A rainy weekend in Taipei

I love Taipei. It is so chill. It has a city feel, but also seems more rural and friendly.

I went for three days last week over the Dragon Boat festival holiday. (I missed the festival in HK, but it was great to get away for a second. I’ll go next year?) It is like Hong Kong in a lot of ways, but more relaxed, more space, friendlier people. I would say visiting Taipei isn’t all about the doing things, and it is more about the relaxing and the drinking tea. I drank a lot of tea. I drank 4 hours of tea in 3 days. I also went to the zoo, rode many hours on the MRT with my 3 day unlimited pass, saw some monuments, ate dimsum, and tons of street food.

It rained every day we were there.  The first day it started when we were in Shilin night market. We just sat down to eat some street noodles when it started. DSC03531The woman’s stall was in front of a local temple, lit with a flashing sign and rows of red lanterns. Her soup looked like slime–noodles and chunks of seafood contained in gel–but tasted amazing. Delicious, savory, soothing.


As it began to pour her partner grabbed an umbrella from behind the temple wall and erected it over the table. We proceeded to eat more: liang mian and barbeque meats. Also we shopped: jewelry and sunglasses mostly, because all the shoes were too small (I eventually found some that fit perfectly and wore them the rest of the weekend).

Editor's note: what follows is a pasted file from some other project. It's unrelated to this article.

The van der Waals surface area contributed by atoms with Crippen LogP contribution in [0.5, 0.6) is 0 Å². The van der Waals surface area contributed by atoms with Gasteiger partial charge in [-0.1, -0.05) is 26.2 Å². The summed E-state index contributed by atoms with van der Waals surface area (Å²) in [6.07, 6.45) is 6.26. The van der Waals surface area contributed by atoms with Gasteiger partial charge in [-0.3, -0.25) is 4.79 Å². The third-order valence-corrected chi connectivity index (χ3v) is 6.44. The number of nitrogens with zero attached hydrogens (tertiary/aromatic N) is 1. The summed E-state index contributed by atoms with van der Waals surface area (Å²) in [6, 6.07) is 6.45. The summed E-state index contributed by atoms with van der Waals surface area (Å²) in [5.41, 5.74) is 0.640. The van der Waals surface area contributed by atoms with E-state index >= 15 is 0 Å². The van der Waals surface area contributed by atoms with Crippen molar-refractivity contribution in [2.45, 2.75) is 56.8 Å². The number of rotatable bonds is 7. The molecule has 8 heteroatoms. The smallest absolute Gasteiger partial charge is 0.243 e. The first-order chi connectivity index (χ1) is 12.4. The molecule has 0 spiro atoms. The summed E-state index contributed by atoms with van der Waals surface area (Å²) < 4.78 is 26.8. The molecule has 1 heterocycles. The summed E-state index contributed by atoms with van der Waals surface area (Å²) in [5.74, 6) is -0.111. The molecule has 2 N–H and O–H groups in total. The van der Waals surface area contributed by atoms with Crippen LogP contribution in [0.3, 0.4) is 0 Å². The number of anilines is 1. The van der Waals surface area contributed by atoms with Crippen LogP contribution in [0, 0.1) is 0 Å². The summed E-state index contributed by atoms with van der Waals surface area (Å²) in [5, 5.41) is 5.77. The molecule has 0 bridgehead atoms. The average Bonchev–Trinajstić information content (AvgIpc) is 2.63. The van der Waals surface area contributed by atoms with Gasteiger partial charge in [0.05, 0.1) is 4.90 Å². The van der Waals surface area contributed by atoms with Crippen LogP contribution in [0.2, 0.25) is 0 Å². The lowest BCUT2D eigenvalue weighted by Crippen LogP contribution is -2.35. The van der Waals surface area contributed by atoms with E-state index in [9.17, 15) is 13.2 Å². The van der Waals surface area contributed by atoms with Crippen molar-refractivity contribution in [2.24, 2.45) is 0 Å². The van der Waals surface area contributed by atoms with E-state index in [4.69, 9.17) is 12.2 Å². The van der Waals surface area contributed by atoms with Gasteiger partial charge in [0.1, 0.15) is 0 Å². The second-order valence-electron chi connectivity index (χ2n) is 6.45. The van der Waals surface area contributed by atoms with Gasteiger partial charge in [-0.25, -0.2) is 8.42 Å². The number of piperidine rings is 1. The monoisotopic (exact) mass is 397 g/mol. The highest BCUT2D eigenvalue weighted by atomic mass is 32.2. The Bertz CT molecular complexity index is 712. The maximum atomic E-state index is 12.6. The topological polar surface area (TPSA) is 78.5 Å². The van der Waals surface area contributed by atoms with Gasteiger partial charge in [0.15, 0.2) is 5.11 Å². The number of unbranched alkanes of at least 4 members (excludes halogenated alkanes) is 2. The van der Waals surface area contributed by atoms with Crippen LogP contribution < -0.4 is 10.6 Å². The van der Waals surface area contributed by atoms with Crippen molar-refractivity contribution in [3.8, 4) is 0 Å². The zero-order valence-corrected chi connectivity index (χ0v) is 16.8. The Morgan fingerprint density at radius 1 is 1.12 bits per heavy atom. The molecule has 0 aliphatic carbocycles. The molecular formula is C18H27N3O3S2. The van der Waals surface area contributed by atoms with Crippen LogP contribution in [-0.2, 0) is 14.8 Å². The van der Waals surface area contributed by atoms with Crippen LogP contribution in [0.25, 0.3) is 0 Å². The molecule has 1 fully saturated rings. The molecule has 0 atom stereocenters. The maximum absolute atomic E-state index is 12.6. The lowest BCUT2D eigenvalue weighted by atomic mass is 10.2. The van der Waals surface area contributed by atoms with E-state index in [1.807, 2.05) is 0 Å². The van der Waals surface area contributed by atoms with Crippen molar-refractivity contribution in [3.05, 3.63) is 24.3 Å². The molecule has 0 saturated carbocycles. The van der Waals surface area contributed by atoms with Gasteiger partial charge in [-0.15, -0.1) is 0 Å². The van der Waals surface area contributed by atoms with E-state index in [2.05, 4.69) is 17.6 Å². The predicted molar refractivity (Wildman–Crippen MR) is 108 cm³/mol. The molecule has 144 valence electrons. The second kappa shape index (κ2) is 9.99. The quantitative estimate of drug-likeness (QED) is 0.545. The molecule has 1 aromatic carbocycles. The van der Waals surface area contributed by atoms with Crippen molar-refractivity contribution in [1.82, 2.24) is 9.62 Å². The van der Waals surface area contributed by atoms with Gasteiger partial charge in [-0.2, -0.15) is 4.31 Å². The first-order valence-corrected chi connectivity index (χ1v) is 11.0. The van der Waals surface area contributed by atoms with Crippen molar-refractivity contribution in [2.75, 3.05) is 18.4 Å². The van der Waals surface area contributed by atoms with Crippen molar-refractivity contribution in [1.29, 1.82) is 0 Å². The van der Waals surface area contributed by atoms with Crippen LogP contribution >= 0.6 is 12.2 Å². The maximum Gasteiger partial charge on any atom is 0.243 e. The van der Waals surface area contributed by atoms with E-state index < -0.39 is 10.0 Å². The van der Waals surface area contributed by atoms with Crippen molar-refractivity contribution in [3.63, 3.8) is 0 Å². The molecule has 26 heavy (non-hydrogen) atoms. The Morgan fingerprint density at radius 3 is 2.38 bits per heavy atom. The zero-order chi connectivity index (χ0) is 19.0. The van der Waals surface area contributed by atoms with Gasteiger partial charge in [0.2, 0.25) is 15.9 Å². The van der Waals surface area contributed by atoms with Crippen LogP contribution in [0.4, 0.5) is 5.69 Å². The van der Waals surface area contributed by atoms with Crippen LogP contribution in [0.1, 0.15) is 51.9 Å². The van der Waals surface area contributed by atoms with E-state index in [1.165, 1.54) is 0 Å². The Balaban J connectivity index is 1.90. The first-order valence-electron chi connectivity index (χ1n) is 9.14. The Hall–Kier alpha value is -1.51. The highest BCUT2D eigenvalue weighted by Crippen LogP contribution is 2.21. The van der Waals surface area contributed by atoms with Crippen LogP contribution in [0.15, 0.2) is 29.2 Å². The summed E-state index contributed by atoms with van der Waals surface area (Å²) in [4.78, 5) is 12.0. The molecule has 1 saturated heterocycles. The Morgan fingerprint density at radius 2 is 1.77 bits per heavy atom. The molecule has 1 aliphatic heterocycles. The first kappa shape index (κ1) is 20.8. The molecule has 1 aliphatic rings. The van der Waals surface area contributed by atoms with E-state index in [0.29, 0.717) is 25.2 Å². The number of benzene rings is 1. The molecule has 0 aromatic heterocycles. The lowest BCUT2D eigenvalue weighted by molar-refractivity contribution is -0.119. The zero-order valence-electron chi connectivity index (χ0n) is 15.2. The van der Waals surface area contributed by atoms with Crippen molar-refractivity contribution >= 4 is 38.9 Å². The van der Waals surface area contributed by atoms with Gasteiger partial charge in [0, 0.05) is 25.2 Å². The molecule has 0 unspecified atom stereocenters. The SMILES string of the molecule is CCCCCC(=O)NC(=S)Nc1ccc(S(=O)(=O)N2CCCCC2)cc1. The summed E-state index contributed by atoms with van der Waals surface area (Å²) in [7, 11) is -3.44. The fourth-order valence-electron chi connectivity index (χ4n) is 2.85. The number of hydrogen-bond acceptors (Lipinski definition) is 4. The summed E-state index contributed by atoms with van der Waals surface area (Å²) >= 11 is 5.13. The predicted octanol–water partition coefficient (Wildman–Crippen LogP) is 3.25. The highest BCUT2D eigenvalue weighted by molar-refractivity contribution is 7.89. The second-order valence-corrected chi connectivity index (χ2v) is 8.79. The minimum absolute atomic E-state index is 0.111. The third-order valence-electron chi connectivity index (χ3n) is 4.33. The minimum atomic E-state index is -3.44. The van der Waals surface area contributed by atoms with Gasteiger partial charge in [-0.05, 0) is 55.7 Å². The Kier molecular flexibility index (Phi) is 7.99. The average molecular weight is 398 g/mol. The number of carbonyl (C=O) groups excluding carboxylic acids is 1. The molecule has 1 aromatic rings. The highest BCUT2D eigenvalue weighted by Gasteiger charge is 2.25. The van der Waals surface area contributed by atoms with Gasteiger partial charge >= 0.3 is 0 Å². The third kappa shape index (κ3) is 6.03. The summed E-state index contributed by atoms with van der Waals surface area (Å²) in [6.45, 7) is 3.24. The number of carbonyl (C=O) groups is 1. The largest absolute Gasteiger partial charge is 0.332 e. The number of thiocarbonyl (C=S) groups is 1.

The next day we went to the zoo. Taipei zoo is fantastic, apparently the biggest in Asia. There seemed to be fewer tourists because of the moderate rainfall, which later turned into a thunderstorm.


We think this made the animals more active, and also made them hide under shelters–palm trees, overhangs, or the hippos who just went into the water pits. I loved the zoo, truly incredible. I especially loved the hippos, this is partially because my dad likes hippos, or at least would talk about them all the time when I was a kid.DSC03626 I took a bunch of pictures of hippo eyes poking out of the water just cause I thought it was so cool. Other highlights: a gorilla stared into EJ’s eyes for a full minute, a bengal tiger took a dump, a rhino scratched himself on a tree about 2 meters from us, koalas munched on leaves, and a panda looked exasperated with his life.

While the storm handily cleared the park of all crowds for us, it also made the gondola up the mountain shut down. Instead we took a bus up the winding roads on the mountain side to Maokong. From there, in the pouring rain, we stumbled into the nearest teahouse, which happened to be fabulous. We sat on cushions, ordered some tea, and started taking some pictures. The tea came: a clay tea pot, hot water, tea leaves, cups, a series of wooden utensils, and a draining bowl. We didn’t really know what to do. EJ was brave and communicated in our broken Mandarin that we needed help. A woman came over and demonstrated the series of pouring required to brew the perfect cup and we proceeded to sit, watching the rain, pouring tea, for 2 hours.


The next day we went to another teahouse after Wistaria Teahouse, one of the first historical sites in Taiwan. We poured and drank tea for a few hours, listening to the rain hit the windows.

Longshan temple was stunning: pouring rain, people praying, incense burning. Rain dripped off the eaves, poured over the tables of offerings, mingling with the incense smoke.

Longshan Temple in the rain

It was stunning. There was tons to do, but I felt no pressure to do it all. There were beautiful things to see, and it was relaxing to see them. The food was delightful, and the tea soothing. It was just relaxing. A lovely city, easy to get around, easy to have fun. It was beautiful in the rain. I felt refreshed.

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